Overall I have six weeks to get into the kind of shape that will give me a shot at the time I’d love to do. So I’m going to go and do that.

Darth Valley & The Park Service

Darth Valley & The Park Service

Death Valley National Park issued a moratorium on new permits for sporting events in December 2013.

Since then, the Park Service’s representatives have been interviewed by the Los Angeles Times. Kathy Billings, the superintendent of the Park, has been quoted as saying that she receives over 600 permit applications per year – yet in the newspaper, she made special mention of The Darth Valley Challenge: “ Billings, who has been at her post for less than a year, has told the operator of the Badwater run and others that the park is receiving an increasing number of applications for special athletic events. One man who has completed a mile run in a Darth Vader costume during the peak heat of summer has said he wants to obtain a permit for a more organized event. It would include other “Star Wars”-costumed runners and be called the “Darth Valley Challenge.”

Ordinarily I might not see anything suspicious in this. Yet last year, I was harassed twice by a Park Ranger with the National Park Service. On completing the run, this gentleman approached me in an aggressive fashion and asked if I wanted my ticket “now or later”. I asked what he meant. He told me that he wanted to give me a ticket “for stupidity” – the criminalization of which I had not been aware.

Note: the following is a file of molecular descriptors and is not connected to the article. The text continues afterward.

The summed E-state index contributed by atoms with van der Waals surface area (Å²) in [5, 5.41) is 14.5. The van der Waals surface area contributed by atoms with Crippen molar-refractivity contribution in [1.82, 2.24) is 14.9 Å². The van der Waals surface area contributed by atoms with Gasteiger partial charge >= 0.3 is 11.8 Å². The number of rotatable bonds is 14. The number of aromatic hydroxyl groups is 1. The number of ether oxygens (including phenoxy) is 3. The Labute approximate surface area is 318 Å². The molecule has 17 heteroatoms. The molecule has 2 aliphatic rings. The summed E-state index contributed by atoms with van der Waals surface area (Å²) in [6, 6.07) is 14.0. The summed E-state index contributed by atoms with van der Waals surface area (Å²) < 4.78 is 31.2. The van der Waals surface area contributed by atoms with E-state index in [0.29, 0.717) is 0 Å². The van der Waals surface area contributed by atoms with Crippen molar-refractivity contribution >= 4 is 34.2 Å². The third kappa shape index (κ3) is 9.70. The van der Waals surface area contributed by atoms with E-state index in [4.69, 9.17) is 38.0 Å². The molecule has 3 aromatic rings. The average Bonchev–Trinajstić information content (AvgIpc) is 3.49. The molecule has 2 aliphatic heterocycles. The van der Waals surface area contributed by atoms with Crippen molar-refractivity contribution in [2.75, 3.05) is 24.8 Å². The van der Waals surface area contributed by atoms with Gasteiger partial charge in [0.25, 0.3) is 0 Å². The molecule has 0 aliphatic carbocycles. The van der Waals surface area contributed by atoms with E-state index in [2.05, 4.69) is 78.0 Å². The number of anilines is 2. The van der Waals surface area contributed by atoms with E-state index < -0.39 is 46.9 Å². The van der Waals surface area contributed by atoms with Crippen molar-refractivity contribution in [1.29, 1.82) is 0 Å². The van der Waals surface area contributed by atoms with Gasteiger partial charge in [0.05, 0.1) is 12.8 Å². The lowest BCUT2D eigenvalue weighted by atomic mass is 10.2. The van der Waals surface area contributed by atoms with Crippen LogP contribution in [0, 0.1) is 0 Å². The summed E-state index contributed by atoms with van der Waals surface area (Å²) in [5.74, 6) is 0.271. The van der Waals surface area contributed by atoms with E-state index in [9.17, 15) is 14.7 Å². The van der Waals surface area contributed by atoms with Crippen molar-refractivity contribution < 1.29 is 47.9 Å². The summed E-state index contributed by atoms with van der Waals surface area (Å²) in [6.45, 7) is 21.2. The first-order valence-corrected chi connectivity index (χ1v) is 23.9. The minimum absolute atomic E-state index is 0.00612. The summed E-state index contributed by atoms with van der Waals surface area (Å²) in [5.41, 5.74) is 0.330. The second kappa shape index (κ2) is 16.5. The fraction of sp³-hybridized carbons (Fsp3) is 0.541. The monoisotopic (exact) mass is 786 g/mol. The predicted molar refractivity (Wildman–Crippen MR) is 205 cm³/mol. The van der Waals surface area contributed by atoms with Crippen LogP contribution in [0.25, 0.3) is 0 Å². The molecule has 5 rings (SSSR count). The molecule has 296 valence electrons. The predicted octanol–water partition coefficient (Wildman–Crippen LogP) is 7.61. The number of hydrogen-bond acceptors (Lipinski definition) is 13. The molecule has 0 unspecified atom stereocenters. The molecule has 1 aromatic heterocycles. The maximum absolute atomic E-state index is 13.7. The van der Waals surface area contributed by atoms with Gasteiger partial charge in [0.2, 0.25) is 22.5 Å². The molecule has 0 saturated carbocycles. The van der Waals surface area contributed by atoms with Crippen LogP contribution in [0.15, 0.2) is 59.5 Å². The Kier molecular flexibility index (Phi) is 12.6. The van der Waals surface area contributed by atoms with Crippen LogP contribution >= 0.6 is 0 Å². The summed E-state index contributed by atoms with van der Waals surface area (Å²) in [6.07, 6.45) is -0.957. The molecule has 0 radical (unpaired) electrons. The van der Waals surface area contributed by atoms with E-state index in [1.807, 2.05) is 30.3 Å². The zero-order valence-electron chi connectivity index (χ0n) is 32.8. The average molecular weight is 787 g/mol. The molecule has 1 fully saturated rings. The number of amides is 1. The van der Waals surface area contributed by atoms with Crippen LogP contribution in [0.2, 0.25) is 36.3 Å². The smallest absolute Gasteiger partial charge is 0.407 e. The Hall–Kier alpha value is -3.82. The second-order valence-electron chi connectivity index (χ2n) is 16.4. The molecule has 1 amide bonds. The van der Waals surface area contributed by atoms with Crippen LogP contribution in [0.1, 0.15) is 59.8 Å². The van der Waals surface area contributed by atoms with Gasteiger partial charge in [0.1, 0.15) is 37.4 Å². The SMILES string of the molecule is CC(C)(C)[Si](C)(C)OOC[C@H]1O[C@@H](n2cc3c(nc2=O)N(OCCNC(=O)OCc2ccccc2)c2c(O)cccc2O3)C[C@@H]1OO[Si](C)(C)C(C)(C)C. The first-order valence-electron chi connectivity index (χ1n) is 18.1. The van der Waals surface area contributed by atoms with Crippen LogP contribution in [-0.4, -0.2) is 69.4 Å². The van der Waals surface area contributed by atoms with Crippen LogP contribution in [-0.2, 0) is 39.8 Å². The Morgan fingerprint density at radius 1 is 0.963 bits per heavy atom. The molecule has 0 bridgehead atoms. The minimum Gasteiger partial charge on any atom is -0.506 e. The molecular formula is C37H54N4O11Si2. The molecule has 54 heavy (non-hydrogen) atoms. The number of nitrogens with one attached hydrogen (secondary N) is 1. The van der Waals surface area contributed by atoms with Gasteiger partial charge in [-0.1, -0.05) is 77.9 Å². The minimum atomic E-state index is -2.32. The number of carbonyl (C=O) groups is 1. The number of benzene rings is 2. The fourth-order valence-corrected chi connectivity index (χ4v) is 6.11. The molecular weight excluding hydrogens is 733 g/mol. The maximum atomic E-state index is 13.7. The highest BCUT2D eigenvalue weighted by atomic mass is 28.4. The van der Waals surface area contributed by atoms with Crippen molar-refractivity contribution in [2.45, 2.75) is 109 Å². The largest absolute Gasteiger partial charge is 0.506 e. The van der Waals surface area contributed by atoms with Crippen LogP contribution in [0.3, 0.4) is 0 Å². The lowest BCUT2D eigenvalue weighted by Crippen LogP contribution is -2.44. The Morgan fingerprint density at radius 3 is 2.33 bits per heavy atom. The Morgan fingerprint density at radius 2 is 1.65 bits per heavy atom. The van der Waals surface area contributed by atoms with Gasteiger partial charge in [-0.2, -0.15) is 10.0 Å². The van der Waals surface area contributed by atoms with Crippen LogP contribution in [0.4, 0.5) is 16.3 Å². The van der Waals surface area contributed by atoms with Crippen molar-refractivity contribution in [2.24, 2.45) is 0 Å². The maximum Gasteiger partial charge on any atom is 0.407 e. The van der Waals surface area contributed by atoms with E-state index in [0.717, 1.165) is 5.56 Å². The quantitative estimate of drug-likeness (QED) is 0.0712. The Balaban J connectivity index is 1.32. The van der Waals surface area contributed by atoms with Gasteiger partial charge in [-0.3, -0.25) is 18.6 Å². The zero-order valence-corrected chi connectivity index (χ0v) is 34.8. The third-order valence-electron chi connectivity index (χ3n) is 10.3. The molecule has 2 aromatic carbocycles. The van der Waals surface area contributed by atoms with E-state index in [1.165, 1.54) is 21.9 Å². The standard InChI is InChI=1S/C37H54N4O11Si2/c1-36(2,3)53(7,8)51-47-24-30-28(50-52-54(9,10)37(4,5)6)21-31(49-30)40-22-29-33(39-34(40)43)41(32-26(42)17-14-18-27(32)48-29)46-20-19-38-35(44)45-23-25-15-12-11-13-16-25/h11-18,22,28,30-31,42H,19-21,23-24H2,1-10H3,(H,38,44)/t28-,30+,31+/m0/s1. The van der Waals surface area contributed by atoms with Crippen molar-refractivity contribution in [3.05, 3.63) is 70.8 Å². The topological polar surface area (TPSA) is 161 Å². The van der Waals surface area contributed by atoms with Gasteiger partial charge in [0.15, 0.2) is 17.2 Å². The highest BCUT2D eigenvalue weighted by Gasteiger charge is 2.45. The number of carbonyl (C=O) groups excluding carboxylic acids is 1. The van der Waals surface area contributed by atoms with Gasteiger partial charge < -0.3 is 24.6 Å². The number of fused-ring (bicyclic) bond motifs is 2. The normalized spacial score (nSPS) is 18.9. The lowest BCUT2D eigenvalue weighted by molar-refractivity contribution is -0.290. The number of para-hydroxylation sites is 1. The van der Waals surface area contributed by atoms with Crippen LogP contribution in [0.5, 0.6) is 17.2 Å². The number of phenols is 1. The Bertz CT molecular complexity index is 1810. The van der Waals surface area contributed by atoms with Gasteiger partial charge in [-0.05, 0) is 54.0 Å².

I attempted to file a complaint but the staff at the visitor center persuaded me not to: this Ranger had been instrumental in coordinating two airlifts in two days, and was tired and – I assume – worried about my safety.

The next day I went for a solo run on the West Side road. I intended to run a mile, then back to the car, repeating until I got tired or bored. After a short while I noticed that I was being followed at a distance of around a quarter-mile. I’m a big guy, but there’s nothing out there. It was disconcerting.

Eventually, having run a mile, I waited for the same Ranger to catch up to me. When he did, I asked if I could help in any way. He looked at me, then said “When you collapse and die, I just want to know where your body is rotting.” He went on to lecture me about the amount of water I was carrying. I remained calm and friendly, and explained my plan – he told me my plan stunk, and that I was going to die out here.

So do I expect the Darth Valley Challenge to get a fair hearing from the Park Service? Given these incidents, and Ms. Billings’ use of the run to make a point about why she has temporarily ceased issuing permits, it’s hard to imagine.

That being said, I hope that my continued emphasis on safety, advocacy for the Park, and respect when dealing with its employees will eventually win them over.

As for the moratorium itself, I understand the need for certain rules – and self-policing is also important. I hope that the Park and large events such as the Badwater Ultra are able to work this out so that many athletes in the future can continue to safely enjoy this beautiful landscape.